Jeff, do you know if how many amps a 20 gauge wire can handle? This is one of the questions our readers ask a lot. Well, we´ve got you covered.
Size 20 wire is pretty small and while the diameters of these wires get pretty small (all the way up to 40AWG), size 20 is leaving the standard, common residential and commercial uses behind and traveling into a world of small-use applications on tiny devices and appliances.
So, how many amps can a 20 gauge wire handle? The amp capacity for 20AWG wire is anywhere between 5 and 11 amps, with anything higher than 5 amps requiring a temperature rating and insulation that can handle up to 75°C. Usually, the amp ratings come in threes, however, with a wire as small as a size 20, anything higher isn’t feasible.
You also won’t find aluminum in use for 20-gauge wire as it simply doesn’t have the capacity for the requirements of this size of wire.
So there are only two types of size 20 wire that you will find and there are only two temperature ratings for them.
It’s certainly not on the “used frequently” list on any electrician’s morning setup. In fact, you have to dig a little harder to find a chart that will show you the ampacity of a 20-gauge wire.
Fortunately, there are a few sites that have the entire chart and you can view it here.
The Two Temperature Ratings for 20 AWG Wire
Size 20 wire doesn’t require a large table to cover all of the various terminology concerning diameters, temperature ratings, aluminum, copper-clad aluminum, ampacity, and more.
There are only two temperature ratings for size 20 wire and there is no chart that covers aluminum or copper-clad aluminum.
The two temperature rating categories that size 20 wire falls under are 60°C and 75°C, with a maximum of 11 amps allowable under the higher temperature.
However, running 11 amps through size 20 wire would be like filling an already enraged gorilla up with caffeine and cramming it inside of a plastic tube.
While the wire is capable of handling it, it’s something that you probably shouldn’t do. You’ll find the traditional insulative jacketing on 20AWG wire that you find on other, small wires, such as 18, 22, 24AWG, etc.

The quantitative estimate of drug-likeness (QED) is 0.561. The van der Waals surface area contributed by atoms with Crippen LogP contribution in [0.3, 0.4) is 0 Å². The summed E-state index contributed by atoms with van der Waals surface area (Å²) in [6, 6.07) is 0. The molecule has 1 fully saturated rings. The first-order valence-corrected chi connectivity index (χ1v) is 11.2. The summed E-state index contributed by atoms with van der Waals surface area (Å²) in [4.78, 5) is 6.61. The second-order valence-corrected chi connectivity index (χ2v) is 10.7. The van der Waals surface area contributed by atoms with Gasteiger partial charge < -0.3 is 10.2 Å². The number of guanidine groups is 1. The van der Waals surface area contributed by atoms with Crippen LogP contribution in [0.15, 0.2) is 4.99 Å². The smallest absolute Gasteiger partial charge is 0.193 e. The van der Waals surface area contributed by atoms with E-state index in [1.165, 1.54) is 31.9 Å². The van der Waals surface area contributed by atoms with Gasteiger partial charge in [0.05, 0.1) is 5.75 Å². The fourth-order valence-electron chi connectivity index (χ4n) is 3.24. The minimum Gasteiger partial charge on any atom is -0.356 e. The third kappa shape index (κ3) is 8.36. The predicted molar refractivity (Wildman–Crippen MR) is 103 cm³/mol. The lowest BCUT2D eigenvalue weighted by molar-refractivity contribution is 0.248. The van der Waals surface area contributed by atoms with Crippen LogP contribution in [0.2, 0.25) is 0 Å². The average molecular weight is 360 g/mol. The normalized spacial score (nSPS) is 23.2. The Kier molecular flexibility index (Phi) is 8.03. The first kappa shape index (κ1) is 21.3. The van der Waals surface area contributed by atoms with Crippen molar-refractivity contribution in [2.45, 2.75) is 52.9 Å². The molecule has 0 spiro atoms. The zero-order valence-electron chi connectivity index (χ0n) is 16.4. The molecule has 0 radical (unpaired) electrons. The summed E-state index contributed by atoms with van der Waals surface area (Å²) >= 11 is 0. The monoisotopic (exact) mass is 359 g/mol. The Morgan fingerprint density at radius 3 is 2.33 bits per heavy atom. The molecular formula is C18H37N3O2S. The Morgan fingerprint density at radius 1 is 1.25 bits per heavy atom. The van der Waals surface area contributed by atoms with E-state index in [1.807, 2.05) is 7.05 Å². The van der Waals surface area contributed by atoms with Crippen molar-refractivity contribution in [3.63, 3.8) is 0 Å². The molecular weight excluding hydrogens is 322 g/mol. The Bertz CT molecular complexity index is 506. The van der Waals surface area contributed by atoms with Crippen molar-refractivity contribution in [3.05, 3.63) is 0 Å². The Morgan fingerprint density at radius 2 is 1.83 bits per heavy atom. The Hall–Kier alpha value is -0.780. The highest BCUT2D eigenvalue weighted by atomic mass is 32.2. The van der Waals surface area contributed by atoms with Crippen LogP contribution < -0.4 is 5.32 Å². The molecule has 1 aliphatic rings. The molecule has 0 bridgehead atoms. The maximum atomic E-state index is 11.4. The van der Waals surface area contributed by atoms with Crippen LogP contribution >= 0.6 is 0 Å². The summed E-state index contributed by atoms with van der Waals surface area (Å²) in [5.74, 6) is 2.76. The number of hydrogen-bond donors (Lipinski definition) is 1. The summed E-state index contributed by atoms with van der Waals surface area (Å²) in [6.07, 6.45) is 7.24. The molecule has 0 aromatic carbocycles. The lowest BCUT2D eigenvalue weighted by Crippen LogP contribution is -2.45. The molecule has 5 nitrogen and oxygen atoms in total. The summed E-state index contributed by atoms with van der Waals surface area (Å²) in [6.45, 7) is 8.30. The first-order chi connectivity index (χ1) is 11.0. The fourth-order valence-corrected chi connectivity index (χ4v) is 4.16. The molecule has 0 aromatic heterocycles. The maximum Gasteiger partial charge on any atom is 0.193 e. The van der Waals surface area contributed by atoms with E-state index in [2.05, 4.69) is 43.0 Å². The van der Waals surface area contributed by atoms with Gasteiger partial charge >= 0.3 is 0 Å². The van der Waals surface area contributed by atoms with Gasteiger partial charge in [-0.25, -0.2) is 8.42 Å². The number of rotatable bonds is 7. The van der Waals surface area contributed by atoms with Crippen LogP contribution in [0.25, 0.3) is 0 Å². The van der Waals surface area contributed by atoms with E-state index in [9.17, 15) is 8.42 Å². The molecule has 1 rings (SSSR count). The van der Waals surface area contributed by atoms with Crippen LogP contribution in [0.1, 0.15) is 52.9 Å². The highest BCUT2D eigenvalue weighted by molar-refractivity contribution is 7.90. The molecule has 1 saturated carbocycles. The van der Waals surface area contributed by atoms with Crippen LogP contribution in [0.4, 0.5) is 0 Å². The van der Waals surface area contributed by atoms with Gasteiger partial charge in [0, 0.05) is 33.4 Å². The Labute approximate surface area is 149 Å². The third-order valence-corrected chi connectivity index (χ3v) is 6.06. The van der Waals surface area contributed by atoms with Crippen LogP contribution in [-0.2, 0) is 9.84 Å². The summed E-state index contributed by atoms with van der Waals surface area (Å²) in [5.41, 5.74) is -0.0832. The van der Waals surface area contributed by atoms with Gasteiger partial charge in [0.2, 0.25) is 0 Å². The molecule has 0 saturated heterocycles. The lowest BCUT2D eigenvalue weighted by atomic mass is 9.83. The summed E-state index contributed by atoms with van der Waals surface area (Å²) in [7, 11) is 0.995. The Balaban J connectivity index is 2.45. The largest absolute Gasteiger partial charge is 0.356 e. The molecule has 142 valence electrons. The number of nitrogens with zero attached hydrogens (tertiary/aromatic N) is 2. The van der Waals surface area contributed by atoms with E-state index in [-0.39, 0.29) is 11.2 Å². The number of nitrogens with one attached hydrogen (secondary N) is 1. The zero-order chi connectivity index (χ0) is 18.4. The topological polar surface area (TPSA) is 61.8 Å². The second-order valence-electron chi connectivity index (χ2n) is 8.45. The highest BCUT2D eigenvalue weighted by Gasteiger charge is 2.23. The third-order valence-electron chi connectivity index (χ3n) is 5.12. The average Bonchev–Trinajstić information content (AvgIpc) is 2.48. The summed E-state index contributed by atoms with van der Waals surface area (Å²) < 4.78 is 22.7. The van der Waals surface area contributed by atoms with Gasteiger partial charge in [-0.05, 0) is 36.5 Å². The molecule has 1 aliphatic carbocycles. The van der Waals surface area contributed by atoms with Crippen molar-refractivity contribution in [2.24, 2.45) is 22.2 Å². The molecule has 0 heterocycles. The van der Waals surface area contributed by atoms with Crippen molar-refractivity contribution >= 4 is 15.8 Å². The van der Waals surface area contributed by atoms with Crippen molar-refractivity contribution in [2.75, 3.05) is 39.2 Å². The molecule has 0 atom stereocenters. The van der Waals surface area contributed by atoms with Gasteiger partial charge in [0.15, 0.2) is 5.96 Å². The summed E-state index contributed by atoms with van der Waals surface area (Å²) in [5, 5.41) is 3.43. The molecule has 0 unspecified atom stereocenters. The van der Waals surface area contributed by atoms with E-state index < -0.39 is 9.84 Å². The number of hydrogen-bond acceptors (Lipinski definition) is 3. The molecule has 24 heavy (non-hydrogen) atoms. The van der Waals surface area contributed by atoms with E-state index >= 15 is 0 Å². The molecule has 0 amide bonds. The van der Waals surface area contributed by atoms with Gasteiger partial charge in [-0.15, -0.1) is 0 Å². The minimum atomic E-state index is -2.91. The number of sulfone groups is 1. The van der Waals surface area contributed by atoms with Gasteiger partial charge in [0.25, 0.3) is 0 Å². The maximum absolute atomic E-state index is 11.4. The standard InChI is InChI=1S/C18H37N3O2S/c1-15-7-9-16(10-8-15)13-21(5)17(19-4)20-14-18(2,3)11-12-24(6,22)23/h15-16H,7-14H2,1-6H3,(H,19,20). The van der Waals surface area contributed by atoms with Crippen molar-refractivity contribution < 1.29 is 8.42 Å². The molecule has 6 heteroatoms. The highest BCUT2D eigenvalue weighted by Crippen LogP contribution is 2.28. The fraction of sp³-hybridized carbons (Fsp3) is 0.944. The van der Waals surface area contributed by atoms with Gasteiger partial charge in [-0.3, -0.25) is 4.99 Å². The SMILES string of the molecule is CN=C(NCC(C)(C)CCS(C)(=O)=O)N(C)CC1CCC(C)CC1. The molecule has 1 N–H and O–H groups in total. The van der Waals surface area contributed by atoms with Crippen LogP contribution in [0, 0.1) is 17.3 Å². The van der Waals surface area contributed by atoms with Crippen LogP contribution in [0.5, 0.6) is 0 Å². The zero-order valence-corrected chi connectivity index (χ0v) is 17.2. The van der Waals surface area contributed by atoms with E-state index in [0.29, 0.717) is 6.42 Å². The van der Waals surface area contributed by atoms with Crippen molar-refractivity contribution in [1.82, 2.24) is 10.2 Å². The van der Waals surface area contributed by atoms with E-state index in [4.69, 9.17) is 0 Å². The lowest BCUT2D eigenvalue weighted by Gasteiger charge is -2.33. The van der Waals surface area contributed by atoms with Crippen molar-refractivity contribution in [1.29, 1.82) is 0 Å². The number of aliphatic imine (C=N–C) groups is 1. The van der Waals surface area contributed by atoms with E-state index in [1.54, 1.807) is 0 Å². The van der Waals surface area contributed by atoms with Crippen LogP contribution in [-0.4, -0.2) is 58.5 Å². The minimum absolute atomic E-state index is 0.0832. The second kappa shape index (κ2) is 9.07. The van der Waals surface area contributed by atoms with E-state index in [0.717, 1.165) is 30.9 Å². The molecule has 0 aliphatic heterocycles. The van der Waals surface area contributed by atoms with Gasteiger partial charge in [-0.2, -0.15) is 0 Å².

The insulation determines the temperature rating of the wire as a whole. Teflon and nylon insulations are going to command higher temperatures than PVC coatings.
If you’re read anything about the ampacity of different wire gauges, you’ll have probably come across the fact that it’s not the size of the wire that determines the ampacity but the safety standards and insulative material that is used with the wire.
The more current that travels through a wire, the hotter it gets. As current travels through a wire, the electrons encounter resistance—caused by several natural factors that have to be calculated in—this resistance creates energy in the form of heat.
It’s simply a matter of physics. The more current that flows through a wire, the more heat energy that is created as a result of interference with the flowing electrons. Therefore, the wire gets more and more hot.
Read also: How Many Amps Can a 6 Gauge Wire Handle (The Truth!)
What are the Uses for 20 AWG Wire?
As small as the wire is, you might assume that the uses for it are pretty limited or, at least insofar as technology is concerned, limited to a very specific corner of the technological spectrum.
However, there are quite a few uses for size 20 wire, even though it is not listed under the “common” wires table.
Size 20 wire is often considered to be—and is actually called in many instances—”hook up” wire.